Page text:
More often than not, projects need to communicate with external equipment. Setting up the connections for those communications to happen can be wired or wireless. Is one way better than the other? Are the options always interchangeable? What about costs — is one always a cheaper option?
This article will discuss and compare the pros and cons of wired and wireless connections to help you decide what will work best in certain situations.
There are two different methods of communicating over wires: serial and parallel. While each requires its own respective protocol, parallel communication is easier to realize because timing — while still being relevant — is not critical for successful transmission.
When you read values from a RAM chip, for example, you’ll most likely have to supply the address bits all at once and the RAM’s data lines will contain the information you requested. Each bit has its own line and the transmission works in parallel.
In comparison, many EEPROM chips communicate over a single data line via a serial interface and the data has to be sent one bit at a time in a strict time frame:
Pros of Wired Communication
- Natively supported by most devices
- Simple communication protocols
- High data rates
- Less susceptible to interference
- The connected host can be used as a power supply
- The best method for directly interfacing ICs, like logic gates
Cons of Wired Communication
- Might use a lot of CPU time (for example Arduino’s SoftwareSerial)
- Need wires
- Might require a custom protocol
- Limited portability
Wireless communication can be achieved in various ways. One common way is through light, like with infrared LEDs. Another is through electromagnetic fields. It's common to use an ESP8266 breakout board to achieve a wireless connection.
Similar to wired connections, each method requires a protocol. A protocol is necessary because there are many wireless devices communicating at the same time that could interfere with your project.
Pros of Wireless Communication
- No wires - keeps designs clean
- Devices are more portable
- Can use existing infrastructure (like cellular networks)
- Reliable and well-established communication protocols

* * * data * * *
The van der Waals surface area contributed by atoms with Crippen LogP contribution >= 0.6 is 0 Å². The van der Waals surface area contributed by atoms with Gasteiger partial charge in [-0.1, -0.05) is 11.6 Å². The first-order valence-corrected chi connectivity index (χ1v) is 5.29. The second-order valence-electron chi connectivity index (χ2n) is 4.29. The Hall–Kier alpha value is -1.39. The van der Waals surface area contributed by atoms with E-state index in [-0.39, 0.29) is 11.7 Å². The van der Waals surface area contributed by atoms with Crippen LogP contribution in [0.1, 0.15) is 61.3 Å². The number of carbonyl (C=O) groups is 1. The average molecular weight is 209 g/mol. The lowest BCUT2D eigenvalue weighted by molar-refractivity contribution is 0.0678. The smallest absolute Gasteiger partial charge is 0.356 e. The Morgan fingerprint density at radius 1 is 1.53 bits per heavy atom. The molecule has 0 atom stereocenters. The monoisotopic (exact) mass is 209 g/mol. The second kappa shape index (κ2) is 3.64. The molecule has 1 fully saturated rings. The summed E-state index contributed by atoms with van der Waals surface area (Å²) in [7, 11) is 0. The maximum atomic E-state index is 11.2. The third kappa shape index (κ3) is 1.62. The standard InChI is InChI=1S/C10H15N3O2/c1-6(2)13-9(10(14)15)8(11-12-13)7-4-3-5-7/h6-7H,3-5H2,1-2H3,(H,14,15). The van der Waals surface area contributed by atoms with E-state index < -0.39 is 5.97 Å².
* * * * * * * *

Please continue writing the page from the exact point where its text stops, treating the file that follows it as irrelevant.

- Hardware supports CPU when sending the data (less CPU load)
- Best when used for communicating between devices with operating systems
Cons of Wireless Communication
- Might require additional hardware/infrastructure
- More prone to interference
- Limited range
- Devices need their own power source
- External devices (like the ESP8266) will still require a wired connection
So Which Option is Better?
Unfortunately, there isn’t a set general answer to this question. However, here are some factors to consider:
Try to use a wired connection whenever the devices won’t be moved around a lot once they are connected.
Consider the data rate you want to achieve. This won’t make a huge difference for most applications, but I try to use a wired connection where speed matters and when large amounts of data are submitted in a short period of time.
What infrastructure is available for you to use? Does your project require additional devices (like WiFi repeaters or antennas) or can you use other available infrastructure, such as a cellular network?
While many new development boards, like the Raspberry Pi, already have wireless interfaces on board, cheaper and older devices don’t. However, almost every MCU has a serial interface.
Reliability and Cost
Wired connections can be cheaper and more reliable compared to their wireless counterparts, but this heavily depends on various factors.
For example, take into account the distance you want to cover between two endpoints and the other hardware you will use. Also, look for reliable protocols for sending your data. For example, TCP is a well-established communication protocol.
Take Considerations for Each Project's Needs Before Starting
In conclusion, there’s no one set way of choosing between wired and wireless communication. It depends on your projects’ requirements and the amount of money you’re willing to spend.
As a rule of thumb, I’d say when you want to achieve maximum portability and can live with slightly lower transmission rates, you should use a wireless connection. When your project is stationary and a fast and cheap solution is most important, stick to a wired connection instead.